https://www.cnbc.com/2021/01/26/johnson-johnson-jnj-earnings-q4-2020.html

 

Fingers crossed their efficacy results are in the ballpark of the mRNA vaccines. Not because there's likely to be a real world difference, but the optics of sending out a "less effective" vaccine, especially to underserved communities without the ability to manage the Pfizer storage requirements, will be horrible. If they're down where AZ was in early results, you're going to have noninferiority discussions in the advisory committee...

 

In keeping with simplification, "noninferiority" is a pretty bureaucratic term, but once there's an approved drug, vaccine, treatment, etc., the FDA generally will only approve another product that's at least as good as the approved product. If the side effects are similar, that's probably efficacy. What makes it "as good as" is both science and art, there's no magic number, and we'll see how this goes.

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6 minutes ago, markeb said:

 

Fingers crossed their efficacy results are in the ballpark of the mRNA vaccines. Not because there's likely to be a real world difference, but the optics of sending out a "less effective" vaccine, especially to underserved communities without the ability to manage the Pfizer storage requirements, will be horrible. If they're down where AZ was in early results, you're going to have noninferiority discussions in the advisory committee...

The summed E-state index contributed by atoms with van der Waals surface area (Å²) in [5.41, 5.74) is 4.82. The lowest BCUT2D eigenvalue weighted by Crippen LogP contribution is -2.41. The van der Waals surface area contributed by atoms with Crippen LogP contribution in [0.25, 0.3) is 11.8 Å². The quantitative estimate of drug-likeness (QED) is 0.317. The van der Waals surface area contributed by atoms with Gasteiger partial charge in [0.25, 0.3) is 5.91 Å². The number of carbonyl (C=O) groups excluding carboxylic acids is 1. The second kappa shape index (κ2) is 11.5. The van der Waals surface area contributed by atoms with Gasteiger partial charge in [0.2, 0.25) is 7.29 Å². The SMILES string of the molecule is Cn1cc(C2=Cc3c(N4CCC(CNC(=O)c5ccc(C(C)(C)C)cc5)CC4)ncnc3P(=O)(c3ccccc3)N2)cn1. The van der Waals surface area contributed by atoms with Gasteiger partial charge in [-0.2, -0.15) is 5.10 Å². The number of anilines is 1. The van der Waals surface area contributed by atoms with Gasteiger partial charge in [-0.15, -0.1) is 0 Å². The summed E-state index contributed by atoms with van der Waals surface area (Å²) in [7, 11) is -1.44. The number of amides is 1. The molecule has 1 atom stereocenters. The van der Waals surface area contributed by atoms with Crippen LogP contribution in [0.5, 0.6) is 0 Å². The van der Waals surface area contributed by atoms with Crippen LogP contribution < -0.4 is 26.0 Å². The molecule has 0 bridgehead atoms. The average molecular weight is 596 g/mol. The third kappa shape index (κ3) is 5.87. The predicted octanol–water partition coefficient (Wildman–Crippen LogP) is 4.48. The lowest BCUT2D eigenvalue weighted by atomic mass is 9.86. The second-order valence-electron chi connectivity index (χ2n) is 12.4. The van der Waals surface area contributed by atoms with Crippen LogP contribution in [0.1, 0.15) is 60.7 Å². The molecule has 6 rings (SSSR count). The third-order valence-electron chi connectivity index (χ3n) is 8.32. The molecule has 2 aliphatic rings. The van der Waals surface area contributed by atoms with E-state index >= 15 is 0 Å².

In keeping with simplification, "noninferiority" is a pretty bureaucratic term, but once there's an approved drug, vaccine, treatment, etc., the FDA generally will only approve another product that's at least as good as the approved product. If the side effects are similar, that's probably efficacy. What makes it "as good as" is both science and art, there's no magic number, and we'll see how this goes.

I beg to differ since the J&J vaccine is expected to a 1-dose vaccine and is reported to have milder side effects.  If the efficacy rate is high enough (this will depend on the individual), it will be popular, but it will be allocated to rural areas and small towns first because of the storage requirements of the mRNA vaccines, especially the Pfizer vaccine, that will force them to be use in high demand usage that is only possible in metropolitan areas.  Not everyone will be happy with the allocation, but I think most people could live with it.  If I live in a rural area and if the only choice was Pfizer, I would worry if it would be still be effective because of the storage requirements.  If it is not distributed right away, how much will be thrown away?  

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1 minute ago, deadzone1003 said: